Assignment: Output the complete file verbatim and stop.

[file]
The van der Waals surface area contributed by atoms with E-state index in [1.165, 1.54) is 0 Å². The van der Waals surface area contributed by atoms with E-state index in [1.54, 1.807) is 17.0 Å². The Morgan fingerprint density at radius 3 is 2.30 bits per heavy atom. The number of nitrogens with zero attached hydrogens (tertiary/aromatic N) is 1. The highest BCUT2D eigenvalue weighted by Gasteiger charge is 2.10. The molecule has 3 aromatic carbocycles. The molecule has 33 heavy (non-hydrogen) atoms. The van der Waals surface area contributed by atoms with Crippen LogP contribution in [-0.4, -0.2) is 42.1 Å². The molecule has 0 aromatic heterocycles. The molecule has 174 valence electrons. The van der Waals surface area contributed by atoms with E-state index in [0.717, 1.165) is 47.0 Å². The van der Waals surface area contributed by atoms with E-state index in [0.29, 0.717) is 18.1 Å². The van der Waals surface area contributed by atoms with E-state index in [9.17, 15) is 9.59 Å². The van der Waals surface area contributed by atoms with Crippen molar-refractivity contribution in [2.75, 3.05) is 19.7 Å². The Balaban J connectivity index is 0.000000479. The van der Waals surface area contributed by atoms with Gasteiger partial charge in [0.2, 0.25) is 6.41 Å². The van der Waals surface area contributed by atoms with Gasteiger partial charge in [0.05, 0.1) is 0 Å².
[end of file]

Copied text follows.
The van der Waals surface area contributed by atoms with E-state index in [1.165, 1.54) is 0 Å². The van der Waals surface area contributed by atoms with E-state index in [1.54, 1.807) is 17.0 Å². The Morgan fingerprint density at radius 3 is 2.30 bits per heavy atom. The number of nitrogens with zero attached hydrogens (tertiary/aromatic N) is 1. The highest BCUT2D eigenvalue weighted by Gasteiger charge is 2.10. The molecule has 3 aromatic carbocycles. The molecule has 33 heavy (non-hydrogen) atoms. The van der Waals surface area contributed by atoms with Crippen LogP contribution in [-0.4, -0.2) is 42.1 Å². The molecule has 0 aromatic heterocycles. The molecule has 174 valence electrons. The van der Waals surface area contributed by atoms with E-state index in [0.717, 1.165) is 47.0 Å². The van der Waals surface area contributed by atoms with E-state index in [0.29, 0.717) is 18.1 Å². The van der Waals surface area contributed by atoms with E-state index in [9.17, 15) is 9.59 Å². The van der Waals surface area contributed by atoms with Crippen molar-refractivity contribution in [2.75, 3.05) is 19.7 Å². The Balaban J connectivity index is 0.000000479. The van der Waals surface area contributed by atoms with Gasteiger partial charge in [0.2, 0.25) is 6.41 Å². The van der Waals surface area contributed by atoms with Gasteiger partial charge in [0.05, 0.1) is 0 Å².